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Wednesday, December 8, 2021

Columns

Post-election horror stories need to stop


For individuals who may be living under a rock, President Barack Obama was elected for his second term on Tuesday. Of course people already know this, the election was so widely advertised that it was impossible to watch any show without getting bombarded with ads — only to escape online face the same dilema.

An election that was so widely publicized and important for our nation that as soon as someone logged on to Facebook last Tuesday, they became greeted by a barrage of statuses of absolute gibberish from people banging on their keyboards — either in excitement or horror.

It’s time to move on. The upset from the election has largely come from the contested polls presented through every media outlet. From the conservative side, the polls were consistently showing Mitt Romney in the lead. While on the more liberal leaning sides, the polls reflected Obama in the lead with the race being equally close each time.

Despite the current outcome, neither of these polls were necessarily correct but rather the product of a capitalist business model in an incredibly partisan world. The U.S. stands more divided than any other time since the Civil War, proven true by the close numbers of the popular vote.

The popular vote functions as an influencing power rather than the central power with the Electoral College, and this was hardly an upset. The statistician, Nate Silver, who is now making his news circuit rounds for his own personal victory, had predicted the election with Obama having a 90 percent chance of winning, which was a far cry from the close race other stations were calling.

This is inevitably because his predictions were not based on partisan shift, but on statistics and math. American culture exists in a time of privatized television news. Where rather than the older days where television networks would sink money they knew they would never get back into nightly newscasts, there are corporate news stations that align themselves with partisanship in order to secure a demographic and cover advertising revenue.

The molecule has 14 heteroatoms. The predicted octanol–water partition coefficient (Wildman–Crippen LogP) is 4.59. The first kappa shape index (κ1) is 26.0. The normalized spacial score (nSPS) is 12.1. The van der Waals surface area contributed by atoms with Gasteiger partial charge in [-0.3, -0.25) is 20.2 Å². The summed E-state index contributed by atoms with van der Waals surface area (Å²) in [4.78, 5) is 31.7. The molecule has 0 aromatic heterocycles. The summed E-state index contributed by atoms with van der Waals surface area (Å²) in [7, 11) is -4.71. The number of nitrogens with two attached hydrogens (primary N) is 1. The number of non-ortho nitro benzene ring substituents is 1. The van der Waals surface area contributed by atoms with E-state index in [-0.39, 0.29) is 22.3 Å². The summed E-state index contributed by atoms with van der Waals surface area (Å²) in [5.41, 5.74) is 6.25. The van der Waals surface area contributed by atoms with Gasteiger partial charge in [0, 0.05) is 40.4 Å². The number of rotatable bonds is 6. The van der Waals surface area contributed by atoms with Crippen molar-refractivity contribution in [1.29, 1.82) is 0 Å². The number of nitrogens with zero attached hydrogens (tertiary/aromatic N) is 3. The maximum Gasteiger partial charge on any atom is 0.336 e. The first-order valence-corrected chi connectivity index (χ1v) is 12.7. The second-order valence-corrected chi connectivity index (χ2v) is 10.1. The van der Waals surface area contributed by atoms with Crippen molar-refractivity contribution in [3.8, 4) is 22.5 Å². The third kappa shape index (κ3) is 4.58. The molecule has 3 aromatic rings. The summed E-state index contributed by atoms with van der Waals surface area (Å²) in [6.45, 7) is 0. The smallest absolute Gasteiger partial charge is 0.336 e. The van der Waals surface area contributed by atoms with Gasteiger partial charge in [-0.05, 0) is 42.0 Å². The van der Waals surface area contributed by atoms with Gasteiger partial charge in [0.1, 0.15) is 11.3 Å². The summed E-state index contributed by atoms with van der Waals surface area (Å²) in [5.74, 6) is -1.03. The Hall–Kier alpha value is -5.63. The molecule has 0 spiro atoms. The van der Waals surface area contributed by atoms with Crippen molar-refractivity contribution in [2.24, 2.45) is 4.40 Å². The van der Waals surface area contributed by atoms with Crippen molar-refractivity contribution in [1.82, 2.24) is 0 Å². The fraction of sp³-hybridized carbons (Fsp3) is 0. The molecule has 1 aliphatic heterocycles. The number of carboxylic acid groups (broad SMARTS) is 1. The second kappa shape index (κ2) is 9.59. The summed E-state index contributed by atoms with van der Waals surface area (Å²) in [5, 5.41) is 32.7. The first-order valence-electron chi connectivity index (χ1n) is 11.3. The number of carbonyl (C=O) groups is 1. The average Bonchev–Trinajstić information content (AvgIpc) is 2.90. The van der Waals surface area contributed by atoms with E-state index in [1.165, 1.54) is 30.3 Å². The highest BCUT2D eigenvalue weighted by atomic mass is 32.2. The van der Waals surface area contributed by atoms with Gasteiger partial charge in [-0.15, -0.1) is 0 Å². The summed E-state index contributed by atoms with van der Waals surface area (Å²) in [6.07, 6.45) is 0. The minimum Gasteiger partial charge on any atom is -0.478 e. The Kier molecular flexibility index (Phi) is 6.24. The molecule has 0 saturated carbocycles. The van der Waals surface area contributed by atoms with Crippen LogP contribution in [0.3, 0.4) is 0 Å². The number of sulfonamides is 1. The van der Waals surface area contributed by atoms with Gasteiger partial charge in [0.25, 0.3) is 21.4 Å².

They exist in the CNN’s and Fox News of today. These popular news networks circulate and benefit from these close polling results as a way to drive their viewership during one of their most profitable times. It causes their viewers to check up on, bite their nails and glue their eyes to set in fear that there would be a chance their candidate could lose. For if they knew the truth that the election was never quite as close as they expected, these networks and websites would lose viewers and consequently money.

Now in the wake of the election, these networks and websites are using the post-election rage and discomfort as a source for new media with investigating why the voters turned out how they did or what was wrong with previous predictions. All quite obviously filler news stories.

There is a second form of post-election news stories flooding the websites and television stations: the horror stories, where supposedly journalists report on the many ways Obama will destroy the nation’s freedom now that he will have a term without fear of having to be re-elected. It saddens me that I have to explain this.

Our federal government consists of a system of checks and balances, where the president only resides with one-third of the government’s power. The ideal here is that Congress or Supreme Court will shoot down anything that seems actually damaging to the country and the people’s freedom. I’m sorry, Republicans, but Obama is not a communist, antichrist or Kenyan, and he is definitely not going to destroy the country any worse than the last president.

Patrick Larose is a creative writing sophomore and may be reached at [email protected]

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